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Date: June 2, 2017

Contact: April Stauffer, Community Outreach Coordinator

(859-266-5283, Ext. 8179).


UK Telehealth: Management of Behavioral Symptoms in Dementia

Join us for an educational session that provides valuable information about medical management and social/behavioral strategies to manage challenging behaviors among individuals with dementia.  Bring your questions for an engaging session.  This program is offered through an interactive telemedicine system to connect with persons who are impacted by Alzheimer’s and related memory disorders, providing education and supportive services across the state of Kentucky.  This event is FREE and open to the public. Registration is required.  Contact Hardin Stevens at the UK Sanders Brown Center on Aging at 859-323-2997 or This email address is being protected from spambots. You need JavaScript enabled to view it. to register. Deadline to register is July 20th.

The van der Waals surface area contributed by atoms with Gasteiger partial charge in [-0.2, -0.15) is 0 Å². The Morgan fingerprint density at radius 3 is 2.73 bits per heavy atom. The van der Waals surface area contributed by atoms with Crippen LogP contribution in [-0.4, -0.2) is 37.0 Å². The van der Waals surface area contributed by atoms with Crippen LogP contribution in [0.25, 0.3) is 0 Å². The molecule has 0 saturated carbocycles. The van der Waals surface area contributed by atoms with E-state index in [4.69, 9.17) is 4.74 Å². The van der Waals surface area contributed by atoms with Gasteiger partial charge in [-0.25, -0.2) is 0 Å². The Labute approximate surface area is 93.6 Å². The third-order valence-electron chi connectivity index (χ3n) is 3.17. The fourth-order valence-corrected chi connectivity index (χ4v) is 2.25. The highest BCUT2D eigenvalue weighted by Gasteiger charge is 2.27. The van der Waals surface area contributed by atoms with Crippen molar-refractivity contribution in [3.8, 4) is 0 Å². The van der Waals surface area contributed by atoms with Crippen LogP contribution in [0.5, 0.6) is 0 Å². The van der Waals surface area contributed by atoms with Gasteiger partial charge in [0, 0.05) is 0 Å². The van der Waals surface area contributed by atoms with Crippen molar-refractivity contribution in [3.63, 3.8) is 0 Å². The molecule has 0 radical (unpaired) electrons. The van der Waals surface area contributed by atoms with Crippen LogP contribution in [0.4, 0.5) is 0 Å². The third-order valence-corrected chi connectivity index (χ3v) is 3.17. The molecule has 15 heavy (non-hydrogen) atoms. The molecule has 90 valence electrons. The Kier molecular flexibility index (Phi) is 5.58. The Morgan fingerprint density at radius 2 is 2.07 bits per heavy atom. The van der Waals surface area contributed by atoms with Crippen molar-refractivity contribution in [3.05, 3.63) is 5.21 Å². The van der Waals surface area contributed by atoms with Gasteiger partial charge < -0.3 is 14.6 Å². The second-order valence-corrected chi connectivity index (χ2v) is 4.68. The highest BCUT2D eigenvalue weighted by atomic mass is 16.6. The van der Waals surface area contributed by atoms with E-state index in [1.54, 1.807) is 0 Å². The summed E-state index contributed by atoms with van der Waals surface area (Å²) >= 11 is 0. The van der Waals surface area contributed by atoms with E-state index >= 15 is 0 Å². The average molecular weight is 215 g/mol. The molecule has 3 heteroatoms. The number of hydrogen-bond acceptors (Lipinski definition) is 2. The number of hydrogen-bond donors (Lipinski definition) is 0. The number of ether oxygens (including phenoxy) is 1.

Date: July 27, 2017

Location:     Center for Health Education and Research, Room 102-EFG

316 West 2nd St.

Morehead, KY 40351

Time:    6:30-8pm EST

Contact Kristi Helton for directions at 606-783-6479.

Date: June 2, 2017

Contact: April Stauffer, Community Outreach Coordinator

(859-266-5283, Ext. 8179).


UK Telehealth: Management of Behavioral Symptoms in Dementia

Join us for an educational session that provides valuable information about medical management and social/behavioral strategies to manage challenging behaviors among individuals with dementia.  Bring your questions for an engaging session.